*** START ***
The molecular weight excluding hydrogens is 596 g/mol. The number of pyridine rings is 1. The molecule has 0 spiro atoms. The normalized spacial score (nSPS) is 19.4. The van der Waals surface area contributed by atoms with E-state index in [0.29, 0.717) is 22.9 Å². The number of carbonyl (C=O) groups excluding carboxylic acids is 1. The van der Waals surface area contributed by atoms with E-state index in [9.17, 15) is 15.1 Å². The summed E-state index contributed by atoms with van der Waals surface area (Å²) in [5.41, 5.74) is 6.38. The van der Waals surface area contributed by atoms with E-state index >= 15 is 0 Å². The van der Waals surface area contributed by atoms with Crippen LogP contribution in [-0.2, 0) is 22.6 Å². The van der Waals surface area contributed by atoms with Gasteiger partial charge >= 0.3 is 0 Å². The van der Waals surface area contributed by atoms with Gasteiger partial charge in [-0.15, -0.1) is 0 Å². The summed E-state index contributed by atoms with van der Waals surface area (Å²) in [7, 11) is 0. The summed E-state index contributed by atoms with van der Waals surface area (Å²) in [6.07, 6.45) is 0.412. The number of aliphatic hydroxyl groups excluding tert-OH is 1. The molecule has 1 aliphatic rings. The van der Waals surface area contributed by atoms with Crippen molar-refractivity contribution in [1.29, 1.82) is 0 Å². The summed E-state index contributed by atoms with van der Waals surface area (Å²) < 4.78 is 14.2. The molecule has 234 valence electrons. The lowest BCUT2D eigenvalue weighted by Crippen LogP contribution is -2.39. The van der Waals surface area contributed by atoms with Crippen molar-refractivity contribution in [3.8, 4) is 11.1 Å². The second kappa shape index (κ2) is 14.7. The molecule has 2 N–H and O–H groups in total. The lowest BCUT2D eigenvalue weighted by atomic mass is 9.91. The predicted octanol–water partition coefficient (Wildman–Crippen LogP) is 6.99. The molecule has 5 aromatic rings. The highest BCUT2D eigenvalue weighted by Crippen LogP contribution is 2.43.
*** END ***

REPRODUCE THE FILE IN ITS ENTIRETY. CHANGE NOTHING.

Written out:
The molecular weight excluding hydrogens is 596 g/mol. The number of pyridine rings is 1. The molecule has 0 spiro atoms. The normalized spacial score (nSPS) is 19.4. The van der Waals surface area contributed by atoms with E-state index in [0.29, 0.717) is 22.9 Å². The number of carbonyl (C=O) groups excluding carboxylic acids is 1. The van der Waals surface area contributed by atoms with E-state index in [9.17, 15) is 15.1 Å². The summed E-state index contributed by atoms with van der Waals surface area (Å²) in [5.41, 5.74) is 6.38. The van der Waals surface area contributed by atoms with E-state index >= 15 is 0 Å². The van der Waals surface area contributed by atoms with Crippen LogP contribution in [-0.2, 0) is 22.6 Å². The van der Waals surface area contributed by atoms with Gasteiger partial charge >= 0.3 is 0 Å². The van der Waals surface area contributed by atoms with Gasteiger partial charge in [-0.15, -0.1) is 0 Å². The summed E-state index contributed by atoms with van der Waals surface area (Å²) in [7, 11) is 0. The summed E-state index contributed by atoms with van der Waals surface area (Å²) in [6.07, 6.45) is 0.412. The number of aliphatic hydroxyl groups excluding tert-OH is 1. The molecule has 1 aliphatic rings. The van der Waals surface area contributed by atoms with Crippen molar-refractivity contribution in [1.29, 1.82) is 0 Å². The summed E-state index contributed by atoms with van der Waals surface area (Å²) < 4.78 is 14.2. The molecule has 234 valence electrons. The lowest BCUT2D eigenvalue weighted by Crippen LogP contribution is -2.39. The van der Waals surface area contributed by atoms with Crippen molar-refractivity contribution in [3.8, 4) is 11.1 Å². The second kappa shape index (κ2) is 14.7. The molecule has 2 N–H and O–H groups in total. The lowest BCUT2D eigenvalue weighted by atomic mass is 9.91. The predicted octanol–water partition coefficient (Wildman–Crippen LogP) is 6.99. The molecule has 5 aromatic rings. The highest BCUT2D eigenvalue weighted by Crippen LogP contribution is 2.43.